Lean Six Sigma Manufacturing

What is Leveling - Heijunka

What is Leveling


Heijunka means sequencing or smoothing of production. It is defined as “the distribution of production volume and mix evenly over time”.

The objective of Heijunka is to absorb sudden fluctuations in market demand by producing several different models in small batches on the same line.

The practice of Heijunka also allows mudas to be eliminated by making it easier to standardise work. Good sequencing practice reduces the need for line side labour.

Difference between Traditional Production and Leveled Production


A traditional production process focuses on manufacturing in large-sized lots. The idea is to manufacture the maximum number of products in one lot. A lean production process focuses on producing as the latest market demand.


Figure below gives an example of traditional unleveled production. The line makes a product in three different dimensions (small, medium and large), indicated respectively with A,B,C.


This typical unleveled method creates four problems:

  • Customers usually do not buy products predictably. If the customer decides to buy the large product early in the week the plant is in trouble.

  • The risk of unsold goods that must be kept in inventory.

  • The use of resources is unbalanced.

  • There is an uneven demand on upstream processes.


Following figure represents an example of mixed-model leveled production. By reducing the changeover time and employing other lean methods, the plant is able to build the products in any order it wants to on its mixed-model assembly line.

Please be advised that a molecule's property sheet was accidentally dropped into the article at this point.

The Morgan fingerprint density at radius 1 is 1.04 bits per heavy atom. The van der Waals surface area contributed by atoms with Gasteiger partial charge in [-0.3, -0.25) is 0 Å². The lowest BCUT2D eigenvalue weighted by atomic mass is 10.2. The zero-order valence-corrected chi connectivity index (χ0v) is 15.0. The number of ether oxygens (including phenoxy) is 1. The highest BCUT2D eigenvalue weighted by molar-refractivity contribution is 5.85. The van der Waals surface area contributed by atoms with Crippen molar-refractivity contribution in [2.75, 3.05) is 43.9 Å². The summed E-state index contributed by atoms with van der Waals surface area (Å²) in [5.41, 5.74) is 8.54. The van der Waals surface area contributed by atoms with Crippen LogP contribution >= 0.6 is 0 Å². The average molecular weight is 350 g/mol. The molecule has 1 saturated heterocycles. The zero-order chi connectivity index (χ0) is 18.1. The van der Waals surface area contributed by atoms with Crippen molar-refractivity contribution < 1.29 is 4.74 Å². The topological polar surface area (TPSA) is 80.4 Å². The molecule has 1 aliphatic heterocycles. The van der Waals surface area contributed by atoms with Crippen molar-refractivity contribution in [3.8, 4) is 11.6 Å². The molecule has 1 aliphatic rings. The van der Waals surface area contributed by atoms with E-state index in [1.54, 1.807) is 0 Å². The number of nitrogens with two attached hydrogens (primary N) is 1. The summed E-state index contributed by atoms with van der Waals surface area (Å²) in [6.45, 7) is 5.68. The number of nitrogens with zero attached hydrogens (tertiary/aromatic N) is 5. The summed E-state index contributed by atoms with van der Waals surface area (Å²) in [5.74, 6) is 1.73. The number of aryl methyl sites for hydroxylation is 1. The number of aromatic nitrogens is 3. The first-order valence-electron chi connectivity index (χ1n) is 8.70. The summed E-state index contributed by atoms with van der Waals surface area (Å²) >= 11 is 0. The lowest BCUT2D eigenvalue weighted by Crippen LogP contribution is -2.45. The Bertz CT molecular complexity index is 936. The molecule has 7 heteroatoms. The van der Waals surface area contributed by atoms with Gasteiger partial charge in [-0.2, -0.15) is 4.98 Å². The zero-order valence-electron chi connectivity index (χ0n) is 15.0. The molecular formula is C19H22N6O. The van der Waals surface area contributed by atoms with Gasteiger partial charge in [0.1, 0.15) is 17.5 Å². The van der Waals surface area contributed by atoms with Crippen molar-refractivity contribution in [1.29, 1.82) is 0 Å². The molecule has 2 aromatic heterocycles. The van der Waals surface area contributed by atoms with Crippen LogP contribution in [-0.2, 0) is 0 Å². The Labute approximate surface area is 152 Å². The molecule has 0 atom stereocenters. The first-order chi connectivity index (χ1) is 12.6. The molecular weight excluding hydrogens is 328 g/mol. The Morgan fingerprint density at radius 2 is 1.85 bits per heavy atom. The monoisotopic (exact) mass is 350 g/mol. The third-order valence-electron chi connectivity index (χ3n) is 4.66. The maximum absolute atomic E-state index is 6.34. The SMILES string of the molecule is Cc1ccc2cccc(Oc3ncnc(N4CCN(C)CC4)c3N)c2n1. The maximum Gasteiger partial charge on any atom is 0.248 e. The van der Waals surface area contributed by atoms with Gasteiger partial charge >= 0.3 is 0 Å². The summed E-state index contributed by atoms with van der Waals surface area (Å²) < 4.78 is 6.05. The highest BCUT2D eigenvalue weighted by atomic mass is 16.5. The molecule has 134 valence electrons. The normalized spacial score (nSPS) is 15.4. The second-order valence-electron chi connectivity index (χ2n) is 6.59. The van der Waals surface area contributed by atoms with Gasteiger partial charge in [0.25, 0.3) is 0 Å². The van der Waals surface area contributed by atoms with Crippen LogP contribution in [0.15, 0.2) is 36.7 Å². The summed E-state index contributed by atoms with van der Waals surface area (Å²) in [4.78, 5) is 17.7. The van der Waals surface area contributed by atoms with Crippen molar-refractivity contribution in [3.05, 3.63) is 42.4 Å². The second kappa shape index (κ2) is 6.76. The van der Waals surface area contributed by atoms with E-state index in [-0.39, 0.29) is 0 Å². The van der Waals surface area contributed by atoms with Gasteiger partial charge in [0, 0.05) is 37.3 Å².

Heijunka Example

The four benefits of leveling the schedule are:

  • Flexibility to make what the customer wants when they want it.

  • Reduced risk of unsold goods.

  • Balanced use of labor and machines.

  • Smoothed demand on the upstream processes and suppliers



An Example of leveling is shown below:

Heijunka Diagram

Benefits of Heijunka


Specific advantages to be derived from this type of system are much more than just about reducing waste. The most specific advantage has to be the flexibility that this system invokes within the company, ensuring that the customer can get exactly what they want, at a specific time that they need it. This ensures that the customer is kept satisfied and therefore ensures the longer-term financial stability of the company. Due to the fact that there is no over or indeed under production, there is no risk that such a surplus of items will be made that will never be sold, so general efficiency is promoted.


therefore, the correct implementation of the system provides predictability by leveling demand, flexibility by decreasing changeover time and stability by averaging production volume and type over the long term.


Implentation of Heijunka


One way to achieve leveled production is by implementing takt time, which means basing the production rate on an estimate of how many units per units of time must be processed at each work center in order to meet market demand. 

Takt time sets the pace of production to match the rate of customer demand, and becomes the heartbeat of any lean production system. As the "pacemaker" of a lean system, takt time is essential to the smooth flow of work through production cells, and is a key factor in planning and scheduling work.

By using takt time, production can be leveled to either a set level or to between a minimum and maximum level. These levels can be set in a computer system for any date and any period length, from a day upwards. Leveled production results in a steady demand pattern, which ensures a predictable, smooth schedule and avoids capacity bottlenecks.

This simplifies planning and control (since every day in the plan within the leveled period is basically the same), creates stability in production, and gives operators a far better understanding of what they have to do each day and how they are performing against goals and targets. It also makes life easier for upstream suppliers who can be passed stable schedules.

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